Saturday, June 18, 2011

Japanese train and train system

Other than walking and biking, train transportation is a major mode of transportation. Traveling to work via the train for 1-2 hours one-way is not unusual. Here are some things that I noticed:

  • Lining up- Each train car's door is clearly labeled at the train station. Thus, people know where to line up, and everyone lines up neatly, in order, and quietly. 
  • Cloth cushions- Japan's train seat cushions are cloth (not plastic or fake leather)- this shows Japan's overall respect for public property 
  • On time and frequent- Japan trains are known to be on time to the minute, and trains are frequent. If you happen to miss your train, chances are you won't wait long for the next train to come through
  • English translations- We used the English translations a lot when we were reading train routes. I always saw the English translations at the train stations and on the train. If I didn't know, or needed an answer right away, I'd just ask someone on the train for clarification, and they were always nice and helpful
  • Seats are narrow- I've sat on restaurant chairs in Japan which are narrower, but I won't lie- the seats in Japan are just... narrow. Luckily, the train cushions aren't separated into individual seats, but just an fyi
  • Be aware of the large gap between the train and the platform- As you enter or exit the train, there could be a large gap between the train and the platform. It is easy to catch a heel (or potentially your child's feet/leg), so please be mindful of this
  • Energy conservation efforts- Japan is on an all-time power saving mode. Thus, quite a few trains were pretty warm and when you include lots of people, it makes it even warmer. Having a handkerchief (there are plenty of stores that carry them in Japan- check out any department store) to dab your sweat is something I commonly saw (and would recommend)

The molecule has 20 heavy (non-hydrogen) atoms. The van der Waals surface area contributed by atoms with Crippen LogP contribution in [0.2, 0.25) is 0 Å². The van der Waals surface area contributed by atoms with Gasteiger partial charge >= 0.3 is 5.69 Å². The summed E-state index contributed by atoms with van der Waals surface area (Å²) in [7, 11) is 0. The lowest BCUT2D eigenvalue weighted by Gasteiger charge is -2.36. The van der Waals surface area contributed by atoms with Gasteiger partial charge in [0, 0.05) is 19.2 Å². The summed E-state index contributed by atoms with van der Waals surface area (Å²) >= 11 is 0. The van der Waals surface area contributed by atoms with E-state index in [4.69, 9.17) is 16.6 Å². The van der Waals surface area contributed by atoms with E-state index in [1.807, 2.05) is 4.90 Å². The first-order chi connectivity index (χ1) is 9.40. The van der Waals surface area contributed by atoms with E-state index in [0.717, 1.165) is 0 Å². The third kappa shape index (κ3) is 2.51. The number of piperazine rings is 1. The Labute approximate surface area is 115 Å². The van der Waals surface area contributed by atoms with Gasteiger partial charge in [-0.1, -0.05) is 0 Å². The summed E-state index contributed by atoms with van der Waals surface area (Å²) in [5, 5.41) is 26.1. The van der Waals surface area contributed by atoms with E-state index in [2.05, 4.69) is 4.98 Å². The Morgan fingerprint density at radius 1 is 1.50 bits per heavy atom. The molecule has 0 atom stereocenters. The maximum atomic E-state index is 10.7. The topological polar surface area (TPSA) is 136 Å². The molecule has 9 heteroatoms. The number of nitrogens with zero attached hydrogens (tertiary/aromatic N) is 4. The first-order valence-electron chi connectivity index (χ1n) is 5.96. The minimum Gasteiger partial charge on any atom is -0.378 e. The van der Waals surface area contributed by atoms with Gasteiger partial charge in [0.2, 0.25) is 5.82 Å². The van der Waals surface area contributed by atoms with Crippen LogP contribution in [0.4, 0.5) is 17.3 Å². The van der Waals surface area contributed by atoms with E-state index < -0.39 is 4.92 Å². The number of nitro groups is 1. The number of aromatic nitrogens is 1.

• Trains are quiet- What a difference this is than the NYC Metro or Chicago's CTA. I loved how peaceful and quiet it was inside the train. Most Japanese did 3 things while on the train: Check their cell phones (Facebook or text), read, or sleep. 
  • Safety- We were amazed at how young the children were riding the trains by themselves or in a small group of friends. My cousin Masato was riding the bus by himself starting at the age of 6 years old.  I, too, rode the train by myself when I was 7 years old from my grandparent's home to Shinjuku station (1.5 hours away). This speaks volumes of the safety people feel in Japan
  • Cleanliness- Train stations are very clean. No smushed cigarette butts, graffiti, trash, or smell of urine. Another form of respect for public property
We always saw a train conductor assistant on the train platforms to help with questions and alert when the train was approaching (during busy times only). When we didn't know which train to get on, they'd be very helpful and let me know which ones to hop on.
"For Women Only" train cars
During rush hour, several cars are designated "For Women Only". They are easy to recognize as there are usually signs hanging from the train station ceiling or the ground is painted to alert you. On non-rush hour times, any gender can ride these cars.

1 comment:

jacqui + erik said...

very nice post! i miss the train systems so much. everything in japan is so organized (even the escalators!) and i love all the little melodies the stations would play when a train was arriving, or getting ready to leave! :)